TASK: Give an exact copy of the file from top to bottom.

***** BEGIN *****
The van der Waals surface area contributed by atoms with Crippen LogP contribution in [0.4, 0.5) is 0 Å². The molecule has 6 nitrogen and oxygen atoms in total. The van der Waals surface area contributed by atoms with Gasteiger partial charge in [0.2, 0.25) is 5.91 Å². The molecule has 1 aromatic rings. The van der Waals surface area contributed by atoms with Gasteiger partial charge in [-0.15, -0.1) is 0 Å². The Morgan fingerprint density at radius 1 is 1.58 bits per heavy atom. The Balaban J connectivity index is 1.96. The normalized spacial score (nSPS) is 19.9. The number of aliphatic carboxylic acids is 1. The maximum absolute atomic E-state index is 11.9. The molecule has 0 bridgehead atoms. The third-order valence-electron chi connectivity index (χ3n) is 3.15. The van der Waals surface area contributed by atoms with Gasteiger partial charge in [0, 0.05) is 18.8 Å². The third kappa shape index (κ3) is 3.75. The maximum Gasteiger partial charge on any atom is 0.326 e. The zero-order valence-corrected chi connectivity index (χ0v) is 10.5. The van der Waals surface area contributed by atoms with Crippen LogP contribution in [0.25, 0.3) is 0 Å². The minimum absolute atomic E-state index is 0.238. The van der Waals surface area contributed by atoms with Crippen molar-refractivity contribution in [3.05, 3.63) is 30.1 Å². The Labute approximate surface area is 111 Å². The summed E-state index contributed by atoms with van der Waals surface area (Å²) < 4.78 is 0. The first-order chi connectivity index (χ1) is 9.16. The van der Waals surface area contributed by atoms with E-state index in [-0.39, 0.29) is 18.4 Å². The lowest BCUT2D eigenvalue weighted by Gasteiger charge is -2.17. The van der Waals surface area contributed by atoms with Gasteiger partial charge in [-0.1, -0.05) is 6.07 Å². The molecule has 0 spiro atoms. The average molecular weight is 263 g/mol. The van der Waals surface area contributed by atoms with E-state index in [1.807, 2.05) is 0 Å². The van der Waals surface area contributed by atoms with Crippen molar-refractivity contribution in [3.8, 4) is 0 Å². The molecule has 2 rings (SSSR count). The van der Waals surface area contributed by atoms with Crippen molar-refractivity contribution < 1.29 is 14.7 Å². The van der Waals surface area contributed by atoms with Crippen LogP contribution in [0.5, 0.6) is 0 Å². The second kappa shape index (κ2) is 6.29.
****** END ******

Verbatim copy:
The van der Waals surface area contributed by atoms with Crippen LogP contribution in [0.4, 0.5) is 0 Å². The molecule has 6 nitrogen and oxygen atoms in total. The van der Waals surface area contributed by atoms with Gasteiger partial charge in [0.2, 0.25) is 5.91 Å². The molecule has 1 aromatic rings. The van der Waals surface area contributed by atoms with Gasteiger partial charge in [-0.15, -0.1) is 0 Å². The Morgan fingerprint density at radius 1 is 1.58 bits per heavy atom. The Balaban J connectivity index is 1.96. The normalized spacial score (nSPS) is 19.9. The number of aliphatic carboxylic acids is 1. The maximum absolute atomic E-state index is 11.9. The molecule has 0 bridgehead atoms. The third-order valence-electron chi connectivity index (χ3n) is 3.15. The van der Waals surface area contributed by atoms with Gasteiger partial charge in [0, 0.05) is 18.8 Å². The third kappa shape index (κ3) is 3.75. The maximum Gasteiger partial charge on any atom is 0.326 e. The zero-order valence-corrected chi connectivity index (χ0v) is 10.5. The van der Waals surface area contributed by atoms with Crippen LogP contribution in [0.25, 0.3) is 0 Å². The minimum absolute atomic E-state index is 0.238. The van der Waals surface area contributed by atoms with Crippen molar-refractivity contribution in [3.05, 3.63) is 30.1 Å². The Labute approximate surface area is 111 Å². The summed E-state index contributed by atoms with van der Waals surface area (Å²) < 4.78 is 0. The first-order chi connectivity index (χ1) is 9.16. The van der Waals surface area contributed by atoms with E-state index in [-0.39, 0.29) is 18.4 Å². The lowest BCUT2D eigenvalue weighted by Gasteiger charge is -2.17. The van der Waals surface area contributed by atoms with Gasteiger partial charge in [-0.1, -0.05) is 6.07 Å². The molecule has 0 spiro atoms. The average molecular weight is 263 g/mol. The van der Waals surface area contributed by atoms with E-state index in [1.807, 2.05) is 0 Å². The van der Waals surface area contributed by atoms with Crippen molar-refractivity contribution in [3.8, 4) is 0 Å². The molecule has 2 rings (SSSR count). The van der Waals surface area contributed by atoms with Crippen molar-refractivity contribution < 1.29 is 14.7 Å². The van der Waals surface area contributed by atoms with Crippen LogP contribution in [0.5, 0.6) is 0 Å². The second kappa shape index (κ2) is 6.29.